The National Allergy Strategy is also commencing a food allergy awareness campaign through social media, aimed at communicating the shared responsibility when it comes to food allergen management in food service generally.

“What we want to do is encourage a sense of shared responsibility between people with food allergies, the community, health professionals and food service providers when it comes to preventing food-related allergic reactions in hospital or any environment where food is served,” finished Ms Said.

The “All about Allergens for Hospitals” training is the next addition to existing courses developed by the National Allergy Strategy for people working in food service:

  • The first “All about Allergens” course for food service industry workers was launched in July 2017 and has been completed by 18,460* participants.
  • The “All about Allergens Next Step” courses for cooks and chefs working in general food service and camps was launched in July 2019 and has been completed by 2,200* (general food service) and 521* (camp food service) participants.

*figures as at 31 July 2020

All of these courses are available via the Food Allergy Training website: foodallergytraining.org.au. The new “All about Allergens for Hospitals” training will be publicly available on September 24.

Full media release herepdfNAS launches first free national food allergy online training for hospital staff328.84 KB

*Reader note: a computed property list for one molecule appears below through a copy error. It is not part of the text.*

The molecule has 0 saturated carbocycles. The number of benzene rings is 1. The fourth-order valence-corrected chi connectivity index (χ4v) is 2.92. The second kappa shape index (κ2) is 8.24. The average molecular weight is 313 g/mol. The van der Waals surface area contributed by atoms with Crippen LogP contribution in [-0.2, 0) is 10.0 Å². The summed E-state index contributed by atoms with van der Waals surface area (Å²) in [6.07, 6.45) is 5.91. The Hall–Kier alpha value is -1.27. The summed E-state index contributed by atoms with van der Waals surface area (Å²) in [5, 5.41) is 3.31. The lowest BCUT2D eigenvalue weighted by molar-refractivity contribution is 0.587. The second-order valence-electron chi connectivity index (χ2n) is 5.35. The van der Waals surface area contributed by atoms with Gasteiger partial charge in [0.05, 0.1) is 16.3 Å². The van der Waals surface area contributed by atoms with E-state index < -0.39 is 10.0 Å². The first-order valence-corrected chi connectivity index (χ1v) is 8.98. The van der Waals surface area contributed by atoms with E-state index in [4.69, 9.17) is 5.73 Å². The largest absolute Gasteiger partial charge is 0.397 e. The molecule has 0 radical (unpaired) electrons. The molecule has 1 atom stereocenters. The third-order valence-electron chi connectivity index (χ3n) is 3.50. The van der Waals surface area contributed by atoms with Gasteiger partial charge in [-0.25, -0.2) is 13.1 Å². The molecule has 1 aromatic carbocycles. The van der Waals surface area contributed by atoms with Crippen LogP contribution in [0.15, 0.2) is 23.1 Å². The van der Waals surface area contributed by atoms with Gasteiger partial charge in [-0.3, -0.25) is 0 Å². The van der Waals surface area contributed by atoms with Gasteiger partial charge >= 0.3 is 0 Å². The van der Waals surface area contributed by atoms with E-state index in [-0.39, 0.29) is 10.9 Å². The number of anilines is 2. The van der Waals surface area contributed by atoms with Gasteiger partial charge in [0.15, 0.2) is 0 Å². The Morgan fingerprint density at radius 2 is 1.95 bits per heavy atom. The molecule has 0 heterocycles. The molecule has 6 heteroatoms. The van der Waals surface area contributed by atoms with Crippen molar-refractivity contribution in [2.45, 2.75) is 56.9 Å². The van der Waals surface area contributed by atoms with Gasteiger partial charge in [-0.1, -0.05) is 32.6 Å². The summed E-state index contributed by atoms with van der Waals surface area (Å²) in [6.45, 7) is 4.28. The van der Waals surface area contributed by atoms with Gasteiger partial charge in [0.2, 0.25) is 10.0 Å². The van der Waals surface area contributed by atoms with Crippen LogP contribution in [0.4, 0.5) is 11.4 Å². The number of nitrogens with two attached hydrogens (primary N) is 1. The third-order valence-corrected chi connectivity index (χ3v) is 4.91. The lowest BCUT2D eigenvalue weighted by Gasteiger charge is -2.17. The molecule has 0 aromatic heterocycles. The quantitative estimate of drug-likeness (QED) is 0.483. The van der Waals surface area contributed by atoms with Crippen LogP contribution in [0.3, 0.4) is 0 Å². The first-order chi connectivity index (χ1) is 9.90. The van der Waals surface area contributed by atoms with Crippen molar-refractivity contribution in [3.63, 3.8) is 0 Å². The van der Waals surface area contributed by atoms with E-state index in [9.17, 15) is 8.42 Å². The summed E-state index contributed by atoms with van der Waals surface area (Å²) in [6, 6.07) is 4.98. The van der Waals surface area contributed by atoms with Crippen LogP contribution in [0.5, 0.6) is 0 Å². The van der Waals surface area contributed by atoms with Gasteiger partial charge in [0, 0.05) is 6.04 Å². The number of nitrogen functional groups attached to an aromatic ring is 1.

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About the National Allergy Strategy

The National Allergy Strategy aims to improve the health and quality of life of Australians with allergic diseases and minimise the burden of allergic diseases on individuals, carers, healthcare services and the community.

The National Allergy Strategy is a partnership between the Australasian Society of Clinical Immunology and Allergy (ASCIA) and Allergy & Anaphylaxis Australia, the leading medical and patient organisations for allergy in Australia. For more information about the National Allergy Strategy go to: www.nationalallergystrategy.org.au 

Background Information

  • Food allergy induced anaphylaxis has doubled in the last 10 years [4].
  • One in 10 infants now have a food allergy [1] and 1 in 20 children aged 10-14 years of age have a food allergy [2] and 2-4% of adults [3].
  • Hospital admissions for anaphylaxis have increased 5-fold in the last 20 years [4]. 
  • Deaths from anaphylaxis in Australia have increased by 7% per year (1997-2013) [4].
  • Those at risk of anaphylaxis live with the very real daily fear of a life-threatening severe allergic reaction. Individuals at risk of food allergy induced anaphylaxis and their carers have higher than average rates of anxiety [5-7].
  • Fatalities from food-induced anaphylaxis increase by around 10% each year [4].

References